Fossil hunting on Mars
By Leonard David
(SPACE.com) -- Those on-the-prowl Mars robots -- Spirit and Opportunity -- are sending back extraordinary images and science data about the Red Planet and its history of climate and water.
Both rovers have found evidence of water at their respective landing sites. But the question remains open as to whether Mars was, or is today, a planet capable of supporting life.
The tell-tale clues of water left behind hint that some spots on Mars did have a persistent wet look that might have been sociable to extraterrestrial creatures. While Mars scientists have their eyes focused on finding tiny microbes, the question remains: just how far along could martian biology, if any, have evolved?
Yet answering this question is a difficult task to answer robotically and it might take rock-splitting fossil hunters, hammer in hand, to chronicle the true life on Mars saga.
Eye of the beholder
Peter Schultz, a planetary geologist at Brown University in Providence, Rhode Island, said you don't have to look out to Mars to see how hard it is to spot fossils.
"We even have trouble identifying fossils on Earth that are older than 3 billion years old. There continues to be debate today," Schultz said. Many primitive life forms leave only subtle traces and often require sophisticated techniques to prove that they indeed were produced by something living, he said.
Those studying the incoming Mars rover images clearly get an eye-full. For many a casual observer, the zones in which the robots tread appear to be chocked full of objects, from weird rocks to leftover remains of long-gone life.
"There are slow geochemical processes that can create spherical shapes and filamentous forms. The 'eye of the beholder' may guide us where to look...but that is not proof," Schultz advised.
Schultz explained that astronomer Percival Lowell, a keen observer who, in the late 1880s into the early 1900s, advocated that Mars was a populated world, once ironically said: "So easily are we the dupes of our own prejudice."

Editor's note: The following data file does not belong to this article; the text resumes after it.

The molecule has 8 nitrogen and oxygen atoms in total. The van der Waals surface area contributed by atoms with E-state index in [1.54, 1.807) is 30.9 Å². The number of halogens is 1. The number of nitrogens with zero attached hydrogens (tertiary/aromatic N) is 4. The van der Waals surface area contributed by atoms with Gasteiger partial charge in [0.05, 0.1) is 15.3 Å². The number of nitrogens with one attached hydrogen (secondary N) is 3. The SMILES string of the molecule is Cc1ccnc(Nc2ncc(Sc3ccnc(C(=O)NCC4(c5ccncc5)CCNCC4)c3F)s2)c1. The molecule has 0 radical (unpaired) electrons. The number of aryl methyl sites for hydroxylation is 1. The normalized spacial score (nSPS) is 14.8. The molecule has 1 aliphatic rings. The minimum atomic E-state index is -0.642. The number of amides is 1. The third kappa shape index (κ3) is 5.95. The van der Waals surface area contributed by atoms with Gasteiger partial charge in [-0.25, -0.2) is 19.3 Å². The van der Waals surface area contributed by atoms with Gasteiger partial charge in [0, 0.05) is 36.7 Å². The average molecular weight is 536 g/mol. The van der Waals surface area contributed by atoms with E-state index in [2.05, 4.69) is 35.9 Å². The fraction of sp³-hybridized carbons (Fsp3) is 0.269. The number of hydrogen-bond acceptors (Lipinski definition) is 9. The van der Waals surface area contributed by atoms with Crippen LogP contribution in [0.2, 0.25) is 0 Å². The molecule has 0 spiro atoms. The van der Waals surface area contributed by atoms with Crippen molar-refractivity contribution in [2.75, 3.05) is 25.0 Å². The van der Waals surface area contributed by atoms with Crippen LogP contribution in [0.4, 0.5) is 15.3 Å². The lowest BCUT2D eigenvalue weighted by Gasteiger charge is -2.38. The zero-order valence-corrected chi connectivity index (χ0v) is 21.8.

"This certainly is true for what we think we may see in these unprecedented close-up views of Mars [provided by the rovers]. Science requires testing and proving, not simply suggesting," Schultz concluded.
The identification of fossils is often difficult, explained Ron Greeley, Mars Exploration Rover team scientist from Arizona State University in Tempe, even by scientists observing them with the full spectrum of lab instruments.
"Remember that fossils are defined as the traces -- such as leaf imprints in rocks, or the remains, such as shells or bones -- of formerly living organisms. Typically, recognizable patterns are sought, such as bilateral symmetry," Greeley said. "Unfortunately, similar patterns often occur in rocks that result from non-biological processes, which make the identification more difficult."
On Mars, Greeley said, there is no reason to expect the same patterns as fossils that are seen on Earth. Nonetheless, patterns of some sort are being formulated by the astrobiological community -- so-called biomarkers -- in the on-going search for life elsewhere. Furthermore, while the Athena science gear onboard the two Mars rover are great assets, "analyzing patterns and other features remotely is not so easy," he added.
For Greeley, Mars fossil hunting has a bottom line: Unless something really obvious pops out in the images and/or other information, "it's going to take a while to sift through the data and derive some clear answer."
There is a lot of interest in trying to see fossils in the Mars rover images, Greeley said. "The team is looking at the data fairly rigorously, but nothing has emerged along these lines."
Preserved in stone
Prior to 21st century astronauts putting foot and exploration flag down on Mars, there is much that can be done remotely. Future on-the-surface rovers are already being designed, profoundly more capable than the golf cart-sized Spirit and Opportunity.
"Ultimately, it will take sample return of any putative 'fossils' to convince the scientists of the world. But we can tell a lot in situ [on-the-spot] before such a time," said James Garvin NASA Lead Scientist for Mars and Lunar Exploration in the Office of Space Science at the space agency's headquarters in Washington, D.C.
Garvin, a long-time fossil hunter himself, cautioned about the definition of the word. Fossils come in many varieties, Garvin advised, from the micro- and nano-fossils of single-celled primitive microbes, to preserved-in-stone bones of organisms as big as automobiles.
"Searching for fossils also comes in many flavors, from microscopic siftings through tiny grains, to overland reconnaissance for suitable bedding settings to uncover bones," Garvin said.
Microscopic to macroscopic
Assuming that Mars rover data confirms the existence of sedimentary systems of rocks on Mars, searching for fossils can then take many forms, Garvin related. "One would involve the recognition that depositional environments were interrupted and that they are preserved at scales ranging from microscopic to macroscopic."